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Tuesday, February 17, 2015

Writing Ideas - New Novel, part 313, more Paragraphs Initial Scene

17 February 2015, Writing Ideas - New Novel, part 313, more Paragraphs Initial Scene

Announcement: My new novels should be available from any webseller or can be ordered from any brick and mortar bookstore.  Information can be found at  Check out my novels--I think you'll really enjoy them.

Introduction: I wrote the novel Aksinya: Enchantment and the Daemon. This was my 21st novel and through this blog, I gave you the entire novel in installments that included commentary on the writing. In the commentary, in addition to other general information on writing, I explained, how the novel was constructed, the metaphors and symbols in it, the writing techniques and tricks I used, and the way I built the scenes. You can look back through this blog and read the entire novel beginning with

I'm using this novel as an example of how I produce, market, and eventually (we hope) get a novel published. I'll keep you informed along the way.

Today's Blog: To see the steps in the publication process, visit my writing website and select "production schedule," you will be sent to

The four plus one basic rules I employ when writing:

1. Don't confuse your readers.
2. Entertain your readers.
3. Ground your readers in the writing.
4. Don't show (or tell) everything.
5. Immerse yourself in the world of your writing.

All novels have five discrete parts:
1.  The initial scene (the beginning)
2.  The rising action
3.  The climax
4.  The falling action
5.  The dénouement

The theme statement of my 25th novel, working title, Escape, is this: a girl in a fascist island nation will do anything to escape--a young cargo ferry pilot not following the rules crashes on the island.

I'll make a slight digression because I'm developing advertising and publisher materials for my newest completed novel, Lilly.  Here is the cover proposal for Lilly: Enchantment and the Computer
Cover Propsal
The most important scene in any novel is the initial scene.  I'm writing about the initial scene of my newest novel, "Escape."  Escape is the working title.  I'll decide on the proposed title when I finish the novel.  I'm at the eight chapter right now.  That means I've written about 160 pages.

The entertainment (and excitement) should start with the first sentence and paragraph and grow to envelope the first scene.  Let's compare the excitement and entertainment I'm recommending with some of my published novels.  As I grew as a writer, my awareness of the importance of the first paragraph grew.  It's one thing to be taught or realize and another to implement.  So let's look at some of my other novels.  For example, The Second Mission:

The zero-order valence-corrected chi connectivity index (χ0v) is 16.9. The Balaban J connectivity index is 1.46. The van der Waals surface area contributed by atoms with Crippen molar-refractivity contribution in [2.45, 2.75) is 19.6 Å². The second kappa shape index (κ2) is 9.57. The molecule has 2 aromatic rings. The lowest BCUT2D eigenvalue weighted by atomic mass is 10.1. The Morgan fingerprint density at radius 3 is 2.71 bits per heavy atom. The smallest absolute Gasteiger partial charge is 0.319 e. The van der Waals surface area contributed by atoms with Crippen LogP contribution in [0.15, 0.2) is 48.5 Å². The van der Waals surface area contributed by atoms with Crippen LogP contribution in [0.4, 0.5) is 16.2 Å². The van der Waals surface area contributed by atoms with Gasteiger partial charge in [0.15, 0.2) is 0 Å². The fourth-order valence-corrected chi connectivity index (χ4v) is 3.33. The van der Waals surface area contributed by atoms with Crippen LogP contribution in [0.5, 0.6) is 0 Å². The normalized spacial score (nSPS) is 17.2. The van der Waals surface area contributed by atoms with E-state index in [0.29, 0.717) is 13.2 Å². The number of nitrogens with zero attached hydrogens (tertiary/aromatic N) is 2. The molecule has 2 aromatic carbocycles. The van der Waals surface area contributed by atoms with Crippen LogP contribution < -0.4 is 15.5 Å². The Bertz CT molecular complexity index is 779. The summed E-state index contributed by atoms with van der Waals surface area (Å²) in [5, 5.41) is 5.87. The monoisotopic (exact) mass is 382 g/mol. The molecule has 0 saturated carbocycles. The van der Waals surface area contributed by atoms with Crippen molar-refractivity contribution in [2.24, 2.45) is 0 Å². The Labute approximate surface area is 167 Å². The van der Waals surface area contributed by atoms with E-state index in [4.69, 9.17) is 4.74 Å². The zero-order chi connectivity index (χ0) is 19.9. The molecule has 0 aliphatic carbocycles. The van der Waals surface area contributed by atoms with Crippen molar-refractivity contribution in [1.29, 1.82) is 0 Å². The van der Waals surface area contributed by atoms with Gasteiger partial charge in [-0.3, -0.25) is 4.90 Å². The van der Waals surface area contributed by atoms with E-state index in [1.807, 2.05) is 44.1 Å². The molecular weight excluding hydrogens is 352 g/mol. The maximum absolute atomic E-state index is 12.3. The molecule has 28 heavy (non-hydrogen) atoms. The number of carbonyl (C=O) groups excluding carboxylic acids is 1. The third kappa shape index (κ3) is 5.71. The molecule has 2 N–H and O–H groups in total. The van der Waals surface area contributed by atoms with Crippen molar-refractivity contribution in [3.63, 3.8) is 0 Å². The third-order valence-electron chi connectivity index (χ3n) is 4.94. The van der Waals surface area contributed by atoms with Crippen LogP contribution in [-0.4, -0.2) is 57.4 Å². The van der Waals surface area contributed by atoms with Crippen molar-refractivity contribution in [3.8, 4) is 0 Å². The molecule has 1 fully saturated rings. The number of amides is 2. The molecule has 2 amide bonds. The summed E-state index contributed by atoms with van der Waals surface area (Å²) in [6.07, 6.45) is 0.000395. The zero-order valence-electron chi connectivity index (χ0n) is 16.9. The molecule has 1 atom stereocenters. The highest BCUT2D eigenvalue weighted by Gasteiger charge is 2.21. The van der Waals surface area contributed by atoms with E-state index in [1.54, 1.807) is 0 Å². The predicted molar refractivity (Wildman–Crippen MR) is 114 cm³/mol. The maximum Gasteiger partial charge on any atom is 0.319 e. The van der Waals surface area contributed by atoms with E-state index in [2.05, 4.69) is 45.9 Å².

Time stopped. For a single drawn-out heartbeat, nothing moved, and in the whole world there was no sound. Like thin paint running out of an open bucket, all the color drained from the earth. Only a black and white landscape and the silence remained. Then, all at once, the world vibrated, exploded, screamed, blazed—and turned upside down.
Okay, here is implied action with scene setting.  It's kind of artsy and filled with a little wonder and mystery.  There are no characters or character introduction or description.  Still that's okay for this beginning and sentence.  Unfortunately, without characters (yet) you can't build pathos--you can't appeal to the reader's humanity, and you can't get them interested in a person.

However, with this paragraph there shouldn't be a problem.  I'm happy with it because it has enough action, excitement, and mystery to get a reader to want to read further.  It is also my older style of writing.  I haven't grown out of my early style as much as I've focused that style from description to conversation and character interaction.  When I first started writing, it was all about description and artful design of the words.  Now, I still work for artful design of the words, but with more focus on my characters.  I became a little more direct with my descriptions. 

This novel--and especially this beginning, is indicative of my earlier style.  It's nice to note I was properly focused on the initial paragraph and scene.  By the way, you can read all my initial scenes in their entirety on my website for the unpublished and published novels. 

More tomorrow.

For more information, you can visit my author site, and my individual novel websites:

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